There’s something special about someone who can envision beauty where it has yet to exist. It’s a skill that Carmeon Hamilton prides herself on. The Memphis-based entrepreneur, interior designer and star of Reno My Renal (which premieres on HGTV this Friday, January 14) stumbled upon interior design after giving her college dorm room a makeover. Her friend then suggested that Hamilton check out the interior design department at her school, and Hamilton changed her major the next day.
“There was something that my mom instilled about making the most of what you have in spaces that you’re in,” Hamilton says, “because you just feel better in those spaces.”
With her spirit of creativity and critical thinking, Hamilton is now transforming residential spaces of all sizes and empowering her clients to see the beauty in all things and in every day.
HUSTLE HARD, STAND OUT
As a contestant on the HGTV show Design Star: Next Gen, which premiered back in February 2021, Hamilton was one of eight designers who competed for a chance to win $50,000 and their own show. The opportunity not only challenged her professionally, but it put her work on a national stage during a time in which the spotlight on Black people across all industries and sectors was brighter than usual. Hamilton was no stranger to conversations about diversity and inclusion within the interior design space, and she was determined to debunk the notion that there was a monolith of designers and design styles that is often seen on different networks.
“In the midst of everything that happened in the summer of 2020 for the Black community, particularly around race and social justice, my business (Nubi Interiors) took off, and Design Star came right after that,” Hamilton recalls.
She almost didn’t accept the opportunity, but thanks to her husband and best friend, she became less hesitant about leaving behind the booming success of her interior design business.
“They both reminded me that my business would still be there once I returned, but it’s not every day that I’ll get the chance to be on TV,” she says. “Once I won the opportunity, I took it upon myself to not only represent Black women, but also Black designers that decide to find their own lane and not subscribe to trends. I wanted to be more than just diversity of person, but also of thought and style.”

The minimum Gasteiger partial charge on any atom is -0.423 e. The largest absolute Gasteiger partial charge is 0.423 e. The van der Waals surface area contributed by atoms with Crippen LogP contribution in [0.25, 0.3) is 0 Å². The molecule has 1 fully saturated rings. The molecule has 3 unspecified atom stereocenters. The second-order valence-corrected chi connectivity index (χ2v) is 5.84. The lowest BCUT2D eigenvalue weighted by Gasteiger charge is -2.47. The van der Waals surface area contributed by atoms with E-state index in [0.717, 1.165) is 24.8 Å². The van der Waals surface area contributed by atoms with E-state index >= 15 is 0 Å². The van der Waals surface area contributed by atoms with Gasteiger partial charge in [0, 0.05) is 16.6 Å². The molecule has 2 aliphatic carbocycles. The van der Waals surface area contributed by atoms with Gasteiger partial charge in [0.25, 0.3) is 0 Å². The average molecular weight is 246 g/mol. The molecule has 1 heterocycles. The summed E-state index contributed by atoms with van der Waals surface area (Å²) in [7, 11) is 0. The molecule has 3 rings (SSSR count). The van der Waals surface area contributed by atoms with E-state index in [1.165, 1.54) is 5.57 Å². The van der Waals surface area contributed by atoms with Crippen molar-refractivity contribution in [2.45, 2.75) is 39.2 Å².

The Design Star win is what led Hamilton to become the star and host of Reno My Rental, in which Hamilton gives renters across the city of Memphis major style upgrades that turn their bland backdrops into unforgettable homes with magical statement pieces.
Her favorite part of the design process? Putting those final styling touches on the space right before it is photographed. “It’s those final details that tell the story of who lives in that space or who’s going to use that space,” she says. “I’m so grateful to work for a network and production company that champions me being me and is just incredibly supportive of my growth and creativity.”
ON GRIEVING, GRATITUDE, AND GROWTH
About a month before the premiere of her show, Hamilton experienced the tragic loss of her husband, Marcus, in a motorcycle accident. While his loss was incredibly sudden, she decided to push forward with the show’s release because it’s what he would’ve wanted her to do. In an Instagram post, Hamilton shared her candid experience with grief, calling it “messy AF.” But even in the darkest of moments, she still manages to find an ounce of gratitude to keep moving forward.
“The caveat of losing him was also remembering all of the lessons that I learned from him,” she says. “From parenting our son to becoming this “celebrity,” to showing me how to deal with others, he prepared me to be a strong person and withstand living this life without him.”
She continues to live by the belief that “grief is just the love that was shared with the person you lost and finding a new way to experience that love.” As she continues to cope, Hamilton maintains a spirit of gratitude. It’s how she finds beauty in each day.
And she invites others to do the same. “Consider the tiny, everyday experiences you have like making coffee or eating breakfast,” she says. “Maybe you put cardamom in your coffee for an elevated experience or use nice bowls and silverware to eat on. Whatever it is, make those moments a little bit more special. I try to find that in every moment that I’m awake…just letting the light in.”